Some Russians, dismayed at vaccine exports, call for more doses at home
MOSCOW (Reuters) – Some Russians took to social media on Friday to voice frustration after 300,000 doses of the country’s Sputnik V COVID-19 vaccine were supplied to Argentina, arguing that more shots should be made available at home.
Though the vaccine is readily available in Moscow, relatively small batches have so far been delivered to many Russian regions as part of a mass inoculation programme, with several reporting receiving 2,000 doses or less so far.
Novgorod has received 600 doses for civilian use thus far, according to an official in the local government. Kaliningrad has received 400, according to the Interfax news agency.
“Better hurry to Argentina to get vaccinated then,” Alexander, a resident of Kaliningrad, said on Twitter.
The Samara region has received 2,751 doses of Sputnik V for civilian use, according to local officials, and a further 1,000 for members of the military based there.
“Awesome! 3,000 for Samara, while Argentina gets 300,000…” wrote another Twitter user, Maria.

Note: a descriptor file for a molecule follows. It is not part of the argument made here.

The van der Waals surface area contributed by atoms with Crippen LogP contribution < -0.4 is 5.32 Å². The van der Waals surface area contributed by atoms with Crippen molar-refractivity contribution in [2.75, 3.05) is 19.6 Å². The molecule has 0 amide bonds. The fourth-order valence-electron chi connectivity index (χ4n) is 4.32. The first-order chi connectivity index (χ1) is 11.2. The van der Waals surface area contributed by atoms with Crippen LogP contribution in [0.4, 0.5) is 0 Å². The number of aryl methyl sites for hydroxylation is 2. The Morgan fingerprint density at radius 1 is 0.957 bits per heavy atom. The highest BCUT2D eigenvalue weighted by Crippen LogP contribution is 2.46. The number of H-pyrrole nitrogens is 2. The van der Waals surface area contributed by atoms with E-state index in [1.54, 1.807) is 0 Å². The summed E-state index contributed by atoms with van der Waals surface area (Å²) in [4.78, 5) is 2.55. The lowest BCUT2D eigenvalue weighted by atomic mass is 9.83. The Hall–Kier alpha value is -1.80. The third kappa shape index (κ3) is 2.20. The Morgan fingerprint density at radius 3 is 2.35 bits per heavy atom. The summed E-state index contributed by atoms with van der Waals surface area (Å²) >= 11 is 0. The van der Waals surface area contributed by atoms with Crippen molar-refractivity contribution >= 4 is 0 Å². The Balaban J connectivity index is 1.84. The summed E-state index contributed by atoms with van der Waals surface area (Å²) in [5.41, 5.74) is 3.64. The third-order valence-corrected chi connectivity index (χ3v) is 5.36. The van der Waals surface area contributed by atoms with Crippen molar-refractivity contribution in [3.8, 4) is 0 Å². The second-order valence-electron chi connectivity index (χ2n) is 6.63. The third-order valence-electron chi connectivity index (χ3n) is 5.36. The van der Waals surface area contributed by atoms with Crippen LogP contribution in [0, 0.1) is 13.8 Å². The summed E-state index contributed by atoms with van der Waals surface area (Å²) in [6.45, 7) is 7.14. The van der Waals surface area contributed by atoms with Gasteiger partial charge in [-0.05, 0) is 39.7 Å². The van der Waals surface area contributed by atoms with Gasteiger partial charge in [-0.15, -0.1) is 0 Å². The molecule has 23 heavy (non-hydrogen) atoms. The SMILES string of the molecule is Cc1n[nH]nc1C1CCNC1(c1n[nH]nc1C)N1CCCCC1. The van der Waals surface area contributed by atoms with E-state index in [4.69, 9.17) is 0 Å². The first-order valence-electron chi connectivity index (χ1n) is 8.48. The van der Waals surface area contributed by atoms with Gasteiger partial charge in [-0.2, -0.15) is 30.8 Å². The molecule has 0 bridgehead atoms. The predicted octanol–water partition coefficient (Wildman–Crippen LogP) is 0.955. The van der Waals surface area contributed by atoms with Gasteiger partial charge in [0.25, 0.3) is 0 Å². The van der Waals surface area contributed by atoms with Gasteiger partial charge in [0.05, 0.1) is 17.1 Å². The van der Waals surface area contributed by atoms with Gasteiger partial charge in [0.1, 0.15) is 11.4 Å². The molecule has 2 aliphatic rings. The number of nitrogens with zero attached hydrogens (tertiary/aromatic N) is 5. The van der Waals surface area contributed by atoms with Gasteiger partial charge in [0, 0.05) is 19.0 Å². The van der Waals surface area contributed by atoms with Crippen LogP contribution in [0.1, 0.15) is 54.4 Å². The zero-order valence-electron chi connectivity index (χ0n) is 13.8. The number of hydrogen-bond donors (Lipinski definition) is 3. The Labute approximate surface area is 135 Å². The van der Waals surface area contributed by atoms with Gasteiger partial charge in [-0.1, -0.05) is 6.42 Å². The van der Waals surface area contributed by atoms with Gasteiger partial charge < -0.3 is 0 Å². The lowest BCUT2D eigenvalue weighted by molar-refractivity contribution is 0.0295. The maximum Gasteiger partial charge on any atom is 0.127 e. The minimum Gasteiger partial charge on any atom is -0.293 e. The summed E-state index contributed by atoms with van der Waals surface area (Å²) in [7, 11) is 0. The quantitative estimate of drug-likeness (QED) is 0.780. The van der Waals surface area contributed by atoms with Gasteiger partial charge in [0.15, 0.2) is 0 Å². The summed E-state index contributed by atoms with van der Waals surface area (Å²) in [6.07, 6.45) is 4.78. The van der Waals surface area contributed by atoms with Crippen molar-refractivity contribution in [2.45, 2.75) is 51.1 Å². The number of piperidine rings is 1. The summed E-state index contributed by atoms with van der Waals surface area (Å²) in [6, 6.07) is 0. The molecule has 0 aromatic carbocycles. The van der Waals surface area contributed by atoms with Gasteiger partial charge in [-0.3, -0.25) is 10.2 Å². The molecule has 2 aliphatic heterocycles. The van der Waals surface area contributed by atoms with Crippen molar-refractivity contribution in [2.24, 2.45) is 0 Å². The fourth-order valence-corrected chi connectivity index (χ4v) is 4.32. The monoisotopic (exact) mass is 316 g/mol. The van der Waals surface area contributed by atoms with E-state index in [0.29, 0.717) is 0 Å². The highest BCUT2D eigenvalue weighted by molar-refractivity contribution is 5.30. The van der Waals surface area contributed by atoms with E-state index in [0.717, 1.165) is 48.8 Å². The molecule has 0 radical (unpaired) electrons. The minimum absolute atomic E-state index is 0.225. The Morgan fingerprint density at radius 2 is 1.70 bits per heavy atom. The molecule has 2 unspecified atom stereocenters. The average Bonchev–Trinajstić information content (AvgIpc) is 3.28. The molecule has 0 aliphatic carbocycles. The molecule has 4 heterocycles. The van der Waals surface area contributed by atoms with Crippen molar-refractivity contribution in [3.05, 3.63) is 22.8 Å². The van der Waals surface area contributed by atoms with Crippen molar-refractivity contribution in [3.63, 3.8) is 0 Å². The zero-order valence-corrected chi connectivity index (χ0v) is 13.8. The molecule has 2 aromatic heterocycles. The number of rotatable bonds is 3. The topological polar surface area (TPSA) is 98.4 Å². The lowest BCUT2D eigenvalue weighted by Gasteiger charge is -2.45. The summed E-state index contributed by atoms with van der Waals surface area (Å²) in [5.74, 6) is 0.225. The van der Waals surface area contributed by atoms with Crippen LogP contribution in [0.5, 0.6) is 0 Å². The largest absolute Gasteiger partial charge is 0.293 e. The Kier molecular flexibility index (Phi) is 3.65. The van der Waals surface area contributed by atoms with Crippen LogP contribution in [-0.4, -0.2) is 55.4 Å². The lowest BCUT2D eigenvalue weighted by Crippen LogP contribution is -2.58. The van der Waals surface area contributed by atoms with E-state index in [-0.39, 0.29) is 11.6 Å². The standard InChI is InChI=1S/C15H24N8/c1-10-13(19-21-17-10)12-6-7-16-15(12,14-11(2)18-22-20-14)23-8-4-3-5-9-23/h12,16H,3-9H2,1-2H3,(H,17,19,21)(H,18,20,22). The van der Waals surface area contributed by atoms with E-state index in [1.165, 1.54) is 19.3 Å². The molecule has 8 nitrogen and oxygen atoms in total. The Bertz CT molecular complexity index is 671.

The Russian health ministry did not respond to a request for comment on any regional shortages of vaccine doses.
Equitable access to COVID-19 vaccines has become an issue across the world as rich nations, including in Europe and the United States, secure hundreds of millions of doses of various shots, while poorer countries face more of a struggle to access supplies.
Russia has announced several international deals for the supply of Sputnik V, which is named after the Soviet-era satellite that triggered the space race, in a nod to the project’s geopolitical importance for Moscow. So far, regulators in Argentina and Belarus have approved the use the vaccine.
Russian officials have said that international Sputnik V orders would primarily be met using doses produced by manufacturers abroad.
“Russians are the absolutely priority,” Kremlin spokesman Dmitry Peskov said this month. “And domestic production … will specifically cover the needs of Russians.”
The Russian Direct Investment Fund (RDIF), the sovereign wealth fund responsible for marketing Sputnik V abroad, has struck international manufacturing deals with vaccine makers in India, South Korea, China and Brazil.
The RDIF declined to comment on whether the doses sent to Argentina, the first tranche of a 10-million-dose deal, were produced in Russia or abroad, or on the criticism voiced by some citizens about domestic supplies.
(Writing by Polina Ivanova; Editing by Pravin Char)